I knew exactly what she meant, right away.
Now, if ever in my life I wanted to call a woman a "c__t" it was at that moment. Instead, not wanting to get fired, I am ashamed to say, I just gritted my teeth and walked away.

In any case, I have always regretted that I let that racist bitch get the last word. Unfortunately no matter how much of a bitch she was, what she had said about human nature was true. People do most often like to be owned or at least are accepting of it--particularly in the workplace. It relieves them of the burden of thinking-- so long as they follow the rules they know they are OK. In Trumpian America we should be particularly mindful of this attitude as in its worst incarnation, it can become fascism. I am not trying to make a political point, I am just stating something I have observed about human nature.

So, what I learned from all this is that, no matter what my mother told me, sometimes, you can't observe the niceties and the office etiquette. Sometimes you can't just be polite-- you just have to dispense with that when other people think they own you or your reality and then, even if it is snowing in Birmingham Alabama, you just have to call a spade a spade, and a "c__t" a "c__t". So while, I can't say I am proud of everything in my life--I am at least trying to make some amends at this late date.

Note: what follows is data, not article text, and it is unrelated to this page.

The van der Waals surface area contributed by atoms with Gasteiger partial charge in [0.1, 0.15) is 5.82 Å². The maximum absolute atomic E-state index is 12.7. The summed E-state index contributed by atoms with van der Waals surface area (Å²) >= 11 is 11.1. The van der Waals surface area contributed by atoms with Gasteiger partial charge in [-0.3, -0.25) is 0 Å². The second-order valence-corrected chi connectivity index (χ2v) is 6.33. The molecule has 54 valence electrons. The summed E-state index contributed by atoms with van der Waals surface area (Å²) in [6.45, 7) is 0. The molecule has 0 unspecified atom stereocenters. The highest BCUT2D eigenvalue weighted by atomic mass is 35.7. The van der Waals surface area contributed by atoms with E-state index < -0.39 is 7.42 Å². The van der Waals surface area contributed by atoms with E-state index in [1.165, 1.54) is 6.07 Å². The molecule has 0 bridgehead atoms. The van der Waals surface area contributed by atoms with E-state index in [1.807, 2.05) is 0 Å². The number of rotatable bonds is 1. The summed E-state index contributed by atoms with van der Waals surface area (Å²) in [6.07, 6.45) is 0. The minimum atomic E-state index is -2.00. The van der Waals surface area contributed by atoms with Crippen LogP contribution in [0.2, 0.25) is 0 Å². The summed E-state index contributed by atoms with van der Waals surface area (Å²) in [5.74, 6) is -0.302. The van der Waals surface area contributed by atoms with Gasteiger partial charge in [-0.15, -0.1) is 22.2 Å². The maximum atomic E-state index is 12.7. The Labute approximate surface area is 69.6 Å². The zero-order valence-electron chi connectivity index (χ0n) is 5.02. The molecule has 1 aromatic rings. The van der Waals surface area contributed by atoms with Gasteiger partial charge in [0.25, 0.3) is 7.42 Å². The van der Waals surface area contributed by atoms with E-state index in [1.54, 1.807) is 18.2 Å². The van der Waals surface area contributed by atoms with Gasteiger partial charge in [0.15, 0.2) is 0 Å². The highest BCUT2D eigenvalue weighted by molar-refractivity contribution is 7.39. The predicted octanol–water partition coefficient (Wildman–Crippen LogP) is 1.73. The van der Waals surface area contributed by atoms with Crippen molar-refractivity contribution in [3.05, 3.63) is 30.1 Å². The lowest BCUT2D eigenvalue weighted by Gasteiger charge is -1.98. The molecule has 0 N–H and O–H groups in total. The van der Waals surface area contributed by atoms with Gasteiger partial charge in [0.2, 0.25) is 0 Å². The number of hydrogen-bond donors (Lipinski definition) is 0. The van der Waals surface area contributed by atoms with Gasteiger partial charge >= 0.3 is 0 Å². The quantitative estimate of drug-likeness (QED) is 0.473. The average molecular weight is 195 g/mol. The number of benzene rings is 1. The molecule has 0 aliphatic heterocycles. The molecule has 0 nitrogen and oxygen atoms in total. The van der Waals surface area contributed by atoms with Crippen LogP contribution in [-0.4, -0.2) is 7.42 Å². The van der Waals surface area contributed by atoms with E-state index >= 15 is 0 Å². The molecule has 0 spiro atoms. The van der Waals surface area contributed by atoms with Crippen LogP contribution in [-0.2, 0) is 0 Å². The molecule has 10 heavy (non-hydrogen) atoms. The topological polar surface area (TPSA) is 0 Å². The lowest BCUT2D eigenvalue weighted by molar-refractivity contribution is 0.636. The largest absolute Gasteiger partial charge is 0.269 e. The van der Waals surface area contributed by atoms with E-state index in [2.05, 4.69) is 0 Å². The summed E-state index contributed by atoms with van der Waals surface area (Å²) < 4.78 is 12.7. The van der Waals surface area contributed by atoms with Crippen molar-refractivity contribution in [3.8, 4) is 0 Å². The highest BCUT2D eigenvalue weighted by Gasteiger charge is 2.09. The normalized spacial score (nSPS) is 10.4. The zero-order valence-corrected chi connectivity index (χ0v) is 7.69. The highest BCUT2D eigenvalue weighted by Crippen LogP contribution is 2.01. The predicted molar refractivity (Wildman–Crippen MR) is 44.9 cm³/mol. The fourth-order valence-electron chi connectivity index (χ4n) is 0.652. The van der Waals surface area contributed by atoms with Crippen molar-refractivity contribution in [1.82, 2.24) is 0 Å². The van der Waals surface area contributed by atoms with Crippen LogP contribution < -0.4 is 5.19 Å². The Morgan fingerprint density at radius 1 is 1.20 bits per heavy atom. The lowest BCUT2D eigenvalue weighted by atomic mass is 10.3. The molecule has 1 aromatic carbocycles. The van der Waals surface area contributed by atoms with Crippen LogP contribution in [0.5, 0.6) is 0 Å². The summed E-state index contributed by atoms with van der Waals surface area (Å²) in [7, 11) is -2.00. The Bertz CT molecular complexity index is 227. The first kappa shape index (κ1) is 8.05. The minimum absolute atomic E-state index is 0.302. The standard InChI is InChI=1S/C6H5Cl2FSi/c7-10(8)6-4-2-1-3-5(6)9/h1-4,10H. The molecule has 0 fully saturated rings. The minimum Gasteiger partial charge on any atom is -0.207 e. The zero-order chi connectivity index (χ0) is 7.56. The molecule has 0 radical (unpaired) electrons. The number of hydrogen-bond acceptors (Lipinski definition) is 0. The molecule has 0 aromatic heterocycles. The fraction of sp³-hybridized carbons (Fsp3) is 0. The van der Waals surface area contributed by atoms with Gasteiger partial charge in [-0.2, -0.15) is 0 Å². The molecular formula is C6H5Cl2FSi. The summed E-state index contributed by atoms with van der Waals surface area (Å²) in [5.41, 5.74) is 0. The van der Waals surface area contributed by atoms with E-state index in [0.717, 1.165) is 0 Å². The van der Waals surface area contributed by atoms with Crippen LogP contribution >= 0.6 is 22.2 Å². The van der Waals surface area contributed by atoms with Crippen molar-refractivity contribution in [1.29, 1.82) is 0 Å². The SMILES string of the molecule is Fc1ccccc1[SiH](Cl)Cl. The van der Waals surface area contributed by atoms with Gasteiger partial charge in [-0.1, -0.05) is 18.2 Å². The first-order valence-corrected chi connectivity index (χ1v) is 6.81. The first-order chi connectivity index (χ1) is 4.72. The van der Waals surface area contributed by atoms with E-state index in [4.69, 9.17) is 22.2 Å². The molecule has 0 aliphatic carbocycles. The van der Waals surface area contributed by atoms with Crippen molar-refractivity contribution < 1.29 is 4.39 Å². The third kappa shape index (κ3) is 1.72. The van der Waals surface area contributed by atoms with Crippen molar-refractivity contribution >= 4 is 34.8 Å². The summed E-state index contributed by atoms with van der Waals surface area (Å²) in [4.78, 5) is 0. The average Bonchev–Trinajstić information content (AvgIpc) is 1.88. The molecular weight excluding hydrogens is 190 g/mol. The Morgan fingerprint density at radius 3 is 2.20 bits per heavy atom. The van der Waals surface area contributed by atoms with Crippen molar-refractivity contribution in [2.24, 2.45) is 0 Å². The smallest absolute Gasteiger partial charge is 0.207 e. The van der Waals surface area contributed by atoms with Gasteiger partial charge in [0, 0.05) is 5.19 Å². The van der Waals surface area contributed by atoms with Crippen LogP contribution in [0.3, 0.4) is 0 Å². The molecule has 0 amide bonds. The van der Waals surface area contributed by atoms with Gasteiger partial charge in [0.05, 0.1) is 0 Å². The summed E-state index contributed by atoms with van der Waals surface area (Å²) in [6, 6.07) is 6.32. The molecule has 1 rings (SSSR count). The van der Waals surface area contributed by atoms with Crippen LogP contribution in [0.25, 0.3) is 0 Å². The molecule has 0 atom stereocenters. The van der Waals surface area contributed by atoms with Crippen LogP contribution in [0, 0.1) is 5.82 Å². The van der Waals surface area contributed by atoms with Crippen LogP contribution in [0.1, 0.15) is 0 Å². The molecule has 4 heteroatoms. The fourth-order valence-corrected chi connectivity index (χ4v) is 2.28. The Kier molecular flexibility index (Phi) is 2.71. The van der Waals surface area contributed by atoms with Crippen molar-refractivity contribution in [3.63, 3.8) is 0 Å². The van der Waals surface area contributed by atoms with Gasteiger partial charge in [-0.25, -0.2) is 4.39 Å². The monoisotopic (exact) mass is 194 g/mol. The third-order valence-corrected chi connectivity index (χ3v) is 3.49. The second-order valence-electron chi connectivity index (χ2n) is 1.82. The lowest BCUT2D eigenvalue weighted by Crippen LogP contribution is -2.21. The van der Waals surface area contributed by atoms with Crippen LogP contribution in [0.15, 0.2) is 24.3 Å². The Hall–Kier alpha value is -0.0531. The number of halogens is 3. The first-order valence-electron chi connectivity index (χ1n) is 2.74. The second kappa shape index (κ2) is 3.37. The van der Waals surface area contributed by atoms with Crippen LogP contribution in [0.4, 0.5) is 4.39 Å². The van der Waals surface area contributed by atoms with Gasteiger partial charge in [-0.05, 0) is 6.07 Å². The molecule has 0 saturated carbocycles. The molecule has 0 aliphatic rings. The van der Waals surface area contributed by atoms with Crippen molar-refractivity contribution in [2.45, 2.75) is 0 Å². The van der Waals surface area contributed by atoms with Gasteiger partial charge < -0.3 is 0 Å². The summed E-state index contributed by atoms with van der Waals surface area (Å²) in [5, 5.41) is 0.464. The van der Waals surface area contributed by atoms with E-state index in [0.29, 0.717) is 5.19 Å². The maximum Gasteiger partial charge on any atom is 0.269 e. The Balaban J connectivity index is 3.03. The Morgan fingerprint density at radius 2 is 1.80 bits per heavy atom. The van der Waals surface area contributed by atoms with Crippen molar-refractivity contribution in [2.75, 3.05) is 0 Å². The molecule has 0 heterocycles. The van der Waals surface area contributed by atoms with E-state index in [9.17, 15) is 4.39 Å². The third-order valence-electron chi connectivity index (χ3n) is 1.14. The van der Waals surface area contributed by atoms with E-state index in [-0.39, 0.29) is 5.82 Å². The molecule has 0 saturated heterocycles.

So that is the end of the previous post and this is what I have to say about it--it is clear why the woman in this story was a piece of shit. What is not as clear is why she was right about people being willing to subjugate themselves and that was really the point of this story--that it is human nature (and a lie that we tell ourselves) that we feel we only have to right to fully define ourselves only after we have been subjugated. In marriage, we willingly mutually subjugate ourselves out of love and hence define the family as what is more important to us than our individuality--what this woman in the story was talking about was NOT a willing subjugation, it was a brutal imposition of the will of one race on another. (And the same holds true for the brutal imposition of one individual's will over an other.) The simple fact of human nature about self definition that the woman got right was that once we are subjugated to something we can begin to define ourselves anew. In the case of what she was talking about it produced the miracle of black culture in this society--in bondage black people were made free to define themselves completely. The key point and the key difference is understanding what is a willing subjugation what is one that is imposed. We all feel the need to have power to define ourselves, but if we are willing or even eager to sacrifice the one thing that his truly important --in the case of this story--freedom--then that self-definition is worthless and we have lost the one thing that is truly important. Obviously this has political implications for our present situation and we should be wary that in submitting to an enslaving ideaology (whether it be of the right or the left) or to a religion, or to a person, we should remember that it is never worth sacrificing your freedom as that is really the only thing worth having and without it--and no matter what they tell you, without it there is no such thing as love.